Yes, those words, “Be home by 11:00 pm.” actually crossed my lips during our most recent Disney cruise. I was somewhat shocked and then held firm when the boy asked for midnight. I knew I would be saying those words eventually, but so soon? He’s only 10! Here’s what happened. . .
As a 10 year old sailing on a Disney cruise ship, parents can give their child the option to checking themselves in and out of the kids club. The boy could have had this privilege during our cruise in 2011, when we was 8, but since it was the first time on the Disney Dream, we declined that option. But this trip, he was older, more responsible, and familiar with the ship. We decided to give him check in and out privileges for the duration of the cruise.
This meant that he could use is bracelet with the RFID that was given to him at the port upon registering for the kids club to check himself into the Oceaneer’s Club or Lab for various activities throughout the cruise, and then check himself out of the club. It also meant that he would need to carry his Key to The World Card that was also the room key, which he did in his pocket. We also packed magnet clothes pins that we put on the back of our stateroom door and he would clip his card to the door when it wasn’t in his pocket, which saved looking for it later.
The late nights started with our very first night on board. We had eaten dinner, attended the tree lighting ceremony, went to the show and then the boy wanted to go to the club. Sure. We all went to check him in for the first time and make sure he arrived safely. It was 9:30 ish by this time. 11:00 pm seemed like a reasonable return time. The boy was thrilled as he had his watch to keep track of the time.
The husband and I browsed the shops, met some characters, and enjoyed the ship. It wasn’t long before it was 11:00 pm, so we returned to our stateroom. The minutes began to pass slowly as the boy wasn’t “home” yet.
Know that the location of our stateroom 5022 is a straight shot to and from the kids’ clubs. Same deck, same side of the ship, just leave one and walk almost the length of the ship to get to the other with a few corner turns. Another reason we felt more comfortable with the check in and out privileges.
At 11:15, I left our stateroom and began to walk down the corridor. Soon the boy appeared headed in the direction of our stateroom. He said he “thought he needed to go upstairs” to get to our stateroom. A ploy. He was exploring and enjoying his freedom. No harm, no foul.
By the end of our cruise, the boy was leaving the club to go to movies, swim, ride the AquaDuck, and meet characters and get his picture taken—even giving the ship’s photographers his Key to The World Card so the photos would be included in our account. We discovered this when we viewed the photos! He had become very familiar with the ship.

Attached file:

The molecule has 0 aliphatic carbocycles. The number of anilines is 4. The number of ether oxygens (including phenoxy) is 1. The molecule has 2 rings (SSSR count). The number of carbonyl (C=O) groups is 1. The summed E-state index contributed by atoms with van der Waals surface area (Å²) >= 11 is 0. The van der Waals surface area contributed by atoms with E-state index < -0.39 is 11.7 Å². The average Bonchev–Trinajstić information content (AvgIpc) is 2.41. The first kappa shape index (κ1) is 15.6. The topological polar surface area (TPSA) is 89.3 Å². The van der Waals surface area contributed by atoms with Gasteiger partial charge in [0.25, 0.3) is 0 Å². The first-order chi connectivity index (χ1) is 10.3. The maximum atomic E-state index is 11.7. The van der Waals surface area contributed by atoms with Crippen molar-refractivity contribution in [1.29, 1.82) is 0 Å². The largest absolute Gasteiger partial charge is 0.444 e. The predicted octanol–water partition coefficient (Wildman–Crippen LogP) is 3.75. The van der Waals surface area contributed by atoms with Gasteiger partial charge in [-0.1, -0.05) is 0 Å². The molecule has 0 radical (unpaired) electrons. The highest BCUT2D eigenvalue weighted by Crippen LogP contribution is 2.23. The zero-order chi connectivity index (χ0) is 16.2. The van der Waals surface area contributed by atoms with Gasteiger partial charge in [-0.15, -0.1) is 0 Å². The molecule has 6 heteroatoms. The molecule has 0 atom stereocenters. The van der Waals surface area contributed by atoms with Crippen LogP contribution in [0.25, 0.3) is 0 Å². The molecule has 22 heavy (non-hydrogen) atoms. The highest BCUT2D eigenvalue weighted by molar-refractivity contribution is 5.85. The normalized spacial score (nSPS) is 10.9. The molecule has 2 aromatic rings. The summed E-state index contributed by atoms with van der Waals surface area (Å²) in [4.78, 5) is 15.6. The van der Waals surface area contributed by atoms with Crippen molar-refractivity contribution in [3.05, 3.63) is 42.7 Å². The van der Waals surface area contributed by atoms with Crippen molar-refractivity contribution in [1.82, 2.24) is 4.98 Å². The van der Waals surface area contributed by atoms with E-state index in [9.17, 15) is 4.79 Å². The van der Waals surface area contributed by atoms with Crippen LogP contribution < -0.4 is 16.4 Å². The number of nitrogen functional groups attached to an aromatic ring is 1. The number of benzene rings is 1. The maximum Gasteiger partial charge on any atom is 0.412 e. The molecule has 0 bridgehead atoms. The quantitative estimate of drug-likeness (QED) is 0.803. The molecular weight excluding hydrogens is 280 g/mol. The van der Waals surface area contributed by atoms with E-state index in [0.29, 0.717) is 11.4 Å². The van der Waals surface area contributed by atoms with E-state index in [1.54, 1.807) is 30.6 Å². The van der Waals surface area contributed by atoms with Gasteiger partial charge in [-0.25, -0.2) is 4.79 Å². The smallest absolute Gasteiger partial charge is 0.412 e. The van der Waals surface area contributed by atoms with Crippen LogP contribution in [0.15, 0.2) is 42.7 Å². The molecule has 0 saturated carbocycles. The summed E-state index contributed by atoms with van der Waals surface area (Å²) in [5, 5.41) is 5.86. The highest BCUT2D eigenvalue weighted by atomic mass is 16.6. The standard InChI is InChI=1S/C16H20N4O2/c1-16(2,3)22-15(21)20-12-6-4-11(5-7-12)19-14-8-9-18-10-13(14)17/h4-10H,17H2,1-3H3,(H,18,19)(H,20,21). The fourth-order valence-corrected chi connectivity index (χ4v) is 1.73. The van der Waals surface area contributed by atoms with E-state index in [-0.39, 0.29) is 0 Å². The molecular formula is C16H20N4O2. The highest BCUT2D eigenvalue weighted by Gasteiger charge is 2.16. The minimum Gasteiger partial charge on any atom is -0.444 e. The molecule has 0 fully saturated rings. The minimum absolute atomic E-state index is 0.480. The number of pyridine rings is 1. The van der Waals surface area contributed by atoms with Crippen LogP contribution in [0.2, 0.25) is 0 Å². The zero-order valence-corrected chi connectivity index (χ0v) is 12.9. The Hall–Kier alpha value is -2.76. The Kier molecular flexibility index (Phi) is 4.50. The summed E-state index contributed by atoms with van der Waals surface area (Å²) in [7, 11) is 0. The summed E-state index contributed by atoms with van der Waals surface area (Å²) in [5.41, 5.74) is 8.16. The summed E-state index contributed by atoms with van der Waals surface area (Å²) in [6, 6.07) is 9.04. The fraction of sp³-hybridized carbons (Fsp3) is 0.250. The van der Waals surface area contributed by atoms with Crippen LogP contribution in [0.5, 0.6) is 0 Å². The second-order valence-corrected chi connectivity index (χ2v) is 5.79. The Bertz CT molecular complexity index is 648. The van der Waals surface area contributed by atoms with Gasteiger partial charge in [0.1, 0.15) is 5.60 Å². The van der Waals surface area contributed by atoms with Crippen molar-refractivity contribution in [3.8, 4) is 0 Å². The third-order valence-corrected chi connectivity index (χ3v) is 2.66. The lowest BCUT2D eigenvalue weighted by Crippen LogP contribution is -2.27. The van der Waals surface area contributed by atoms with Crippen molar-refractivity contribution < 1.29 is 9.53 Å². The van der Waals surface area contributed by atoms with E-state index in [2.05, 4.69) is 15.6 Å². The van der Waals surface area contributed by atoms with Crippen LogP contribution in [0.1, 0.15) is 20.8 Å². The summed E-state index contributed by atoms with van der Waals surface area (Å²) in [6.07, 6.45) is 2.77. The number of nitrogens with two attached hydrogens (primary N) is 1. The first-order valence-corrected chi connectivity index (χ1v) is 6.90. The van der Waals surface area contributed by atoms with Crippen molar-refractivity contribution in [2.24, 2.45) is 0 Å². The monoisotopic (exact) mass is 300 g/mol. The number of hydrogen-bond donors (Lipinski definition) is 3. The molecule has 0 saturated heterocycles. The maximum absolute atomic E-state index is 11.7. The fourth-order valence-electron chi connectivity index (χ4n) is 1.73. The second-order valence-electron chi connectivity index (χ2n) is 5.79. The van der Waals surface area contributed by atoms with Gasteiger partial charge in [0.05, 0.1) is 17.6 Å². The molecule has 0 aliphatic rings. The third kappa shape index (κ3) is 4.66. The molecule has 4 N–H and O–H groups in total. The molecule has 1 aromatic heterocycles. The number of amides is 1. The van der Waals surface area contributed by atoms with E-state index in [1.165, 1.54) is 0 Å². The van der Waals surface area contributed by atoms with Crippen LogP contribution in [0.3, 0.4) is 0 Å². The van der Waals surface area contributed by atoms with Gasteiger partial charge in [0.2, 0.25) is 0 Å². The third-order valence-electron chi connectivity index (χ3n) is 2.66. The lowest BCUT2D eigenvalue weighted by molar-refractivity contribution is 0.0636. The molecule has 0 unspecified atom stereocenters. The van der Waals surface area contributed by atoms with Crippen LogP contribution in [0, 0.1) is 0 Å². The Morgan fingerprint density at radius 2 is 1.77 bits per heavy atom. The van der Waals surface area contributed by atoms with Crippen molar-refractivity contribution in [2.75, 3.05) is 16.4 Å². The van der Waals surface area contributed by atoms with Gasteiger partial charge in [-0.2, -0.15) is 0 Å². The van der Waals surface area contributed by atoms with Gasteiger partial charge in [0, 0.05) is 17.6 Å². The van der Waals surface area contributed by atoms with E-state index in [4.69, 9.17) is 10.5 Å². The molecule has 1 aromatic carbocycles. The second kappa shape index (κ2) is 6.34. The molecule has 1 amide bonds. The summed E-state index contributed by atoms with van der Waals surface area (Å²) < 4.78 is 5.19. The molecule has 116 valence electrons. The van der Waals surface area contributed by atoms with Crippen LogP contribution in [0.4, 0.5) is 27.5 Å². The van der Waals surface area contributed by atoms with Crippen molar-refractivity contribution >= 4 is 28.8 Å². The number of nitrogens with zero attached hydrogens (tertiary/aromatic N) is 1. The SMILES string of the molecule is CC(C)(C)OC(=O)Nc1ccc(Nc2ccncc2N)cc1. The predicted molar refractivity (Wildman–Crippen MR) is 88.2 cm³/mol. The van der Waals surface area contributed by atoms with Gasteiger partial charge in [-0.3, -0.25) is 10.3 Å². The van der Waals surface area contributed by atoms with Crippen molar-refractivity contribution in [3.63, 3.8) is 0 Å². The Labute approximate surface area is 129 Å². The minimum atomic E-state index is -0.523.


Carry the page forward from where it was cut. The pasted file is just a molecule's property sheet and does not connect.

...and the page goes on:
We did spend lots of time together as a family, eating breakfast and dinner together daily and enjoying the evening entertainment. Later in the evening we would separate and the boy enjoyed the club during the day on our “at sea” day and the day we were docked in Nassau.
Now, Disney Cruise Line not only knows you are going to spend time apart while cruising, they have planned for it with the addition of Wave Phones. Each stateroom has two Wave Phones that can be used to call and send text messages while on the ship and at Castaway Cay. While many families did use the wave phones, we preferred a more antiquated form of communication. I packed a small wipe off marker board with magnets that we attached to our bathroom door inside our stateroom. We used it to write messages indicating where we would be. And, many times, we just bumped into each other or had designated meeting times and locations such as on the last night of the cruise, when I told the boy to meet me in the lobby at 10:00 pm. He did, and the husband followed shortly.
The boy enjoyed and handled his new found freedom very well. We were pleased and are envisioning what it might look like during our next cruise. He will be 11 ½, old enough for the tween club which starts at age 11, The Edge, and still eligible for the kids’ club as they top out at age 12. This means he could do activities with either group or both. I have a feeling it will be both especially with our next cruise being longer.
Thinking back, there were some things that we did to make the transition to more freedom easier.
- Watch, a waterproof watch actually. This way the boy knew what time it was and made it easier for him to be at certain places at certain times.
- Pockets—for the Key to The World Card, even swimsuit with pockets. Yes, the lanyard could have worked, but with some of the physical play the lanyard can get in the way (taken off and misplaced), so we found pockets to be the best bet.
- Familiarity with the ship. Playing Midship Detective Agency is a great way to become familiar with the ship.
- White board in the stateroom for communication purposes. Wave phones are another option. (I didn’t want to pay $250 if one got lost or misplaced.)
- Visible storage with the magnetic clothes pins for the boy’s Key to The Word Card when he wasn’t using it. On other trips, the husband carries the boy’s card in his lanyard.
I was telling a friend this story and they wondered if the boy had then asked for the same freedom and late nights upon returning home. Nope. And it will be a while before that happens. . . at least hopefully!